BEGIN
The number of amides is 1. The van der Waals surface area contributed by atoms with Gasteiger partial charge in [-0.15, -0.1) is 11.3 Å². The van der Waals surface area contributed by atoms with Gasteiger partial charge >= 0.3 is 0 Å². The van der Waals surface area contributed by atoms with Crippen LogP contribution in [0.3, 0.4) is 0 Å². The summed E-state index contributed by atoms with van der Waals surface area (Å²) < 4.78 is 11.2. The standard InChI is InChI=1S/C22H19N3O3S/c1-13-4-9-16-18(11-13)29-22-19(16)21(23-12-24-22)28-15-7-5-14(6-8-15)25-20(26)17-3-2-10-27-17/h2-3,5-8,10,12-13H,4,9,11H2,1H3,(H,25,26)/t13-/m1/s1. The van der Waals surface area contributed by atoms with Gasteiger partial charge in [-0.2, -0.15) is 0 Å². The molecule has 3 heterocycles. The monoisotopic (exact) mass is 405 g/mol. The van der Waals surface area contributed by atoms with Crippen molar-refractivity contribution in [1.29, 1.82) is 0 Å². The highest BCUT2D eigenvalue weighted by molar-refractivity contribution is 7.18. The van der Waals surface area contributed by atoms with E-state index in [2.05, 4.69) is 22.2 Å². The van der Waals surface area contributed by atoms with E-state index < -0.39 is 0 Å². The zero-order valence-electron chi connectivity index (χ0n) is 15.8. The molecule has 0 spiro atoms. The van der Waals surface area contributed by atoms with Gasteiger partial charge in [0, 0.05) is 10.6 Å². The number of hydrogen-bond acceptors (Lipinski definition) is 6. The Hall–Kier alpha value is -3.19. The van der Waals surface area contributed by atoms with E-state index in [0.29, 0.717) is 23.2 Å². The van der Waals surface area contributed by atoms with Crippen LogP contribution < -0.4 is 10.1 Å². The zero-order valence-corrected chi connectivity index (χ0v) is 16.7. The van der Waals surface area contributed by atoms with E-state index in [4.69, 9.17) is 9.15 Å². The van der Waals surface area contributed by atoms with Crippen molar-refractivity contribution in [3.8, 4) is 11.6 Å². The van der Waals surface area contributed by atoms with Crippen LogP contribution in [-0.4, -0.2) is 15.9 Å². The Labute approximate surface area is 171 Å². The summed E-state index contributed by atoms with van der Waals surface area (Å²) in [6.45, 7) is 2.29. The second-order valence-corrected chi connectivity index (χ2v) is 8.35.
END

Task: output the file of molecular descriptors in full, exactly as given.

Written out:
The number of amides is 1. The van der Waals surface area contributed by atoms with Gasteiger partial charge in [-0.15, -0.1) is 11.3 Å². The van der Waals surface area contributed by atoms with Gasteiger partial charge >= 0.3 is 0 Å². The van der Waals surface area contributed by atoms with Crippen LogP contribution in [0.3, 0.4) is 0 Å². The summed E-state index contributed by atoms with van der Waals surface area (Å²) < 4.78 is 11.2. The standard InChI is InChI=1S/C22H19N3O3S/c1-13-4-9-16-18(11-13)29-22-19(16)21(23-12-24-22)28-15-7-5-14(6-8-15)25-20(26)17-3-2-10-27-17/h2-3,5-8,10,12-13H,4,9,11H2,1H3,(H,25,26)/t13-/m1/s1. The van der Waals surface area contributed by atoms with Gasteiger partial charge in [-0.2, -0.15) is 0 Å². The molecule has 3 heterocycles. The monoisotopic (exact) mass is 405 g/mol. The van der Waals surface area contributed by atoms with Crippen molar-refractivity contribution in [1.29, 1.82) is 0 Å². The highest BCUT2D eigenvalue weighted by molar-refractivity contribution is 7.18. The van der Waals surface area contributed by atoms with E-state index in [2.05, 4.69) is 22.2 Å². The van der Waals surface area contributed by atoms with E-state index < -0.39 is 0 Å². The zero-order valence-electron chi connectivity index (χ0n) is 15.8. The molecule has 0 spiro atoms. The van der Waals surface area contributed by atoms with Gasteiger partial charge in [0, 0.05) is 10.6 Å². The number of hydrogen-bond acceptors (Lipinski definition) is 6. The Hall–Kier alpha value is -3.19. The van der Waals surface area contributed by atoms with E-state index in [0.29, 0.717) is 23.2 Å². The van der Waals surface area contributed by atoms with Crippen LogP contribution < -0.4 is 10.1 Å². The zero-order valence-corrected chi connectivity index (χ0v) is 16.7. The van der Waals surface area contributed by atoms with E-state index in [4.69, 9.17) is 9.15 Å². The van der Waals surface area contributed by atoms with Crippen molar-refractivity contribution in [3.8, 4) is 11.6 Å². The van der Waals surface area contributed by atoms with Crippen LogP contribution in [-0.4, -0.2) is 15.9 Å². The Labute approximate surface area is 171 Å². The summed E-state index contributed by atoms with van der Waals surface area (Å²) in [6.45, 7) is 2.29. The second-order valence-corrected chi connectivity index (χ2v) is 8.35.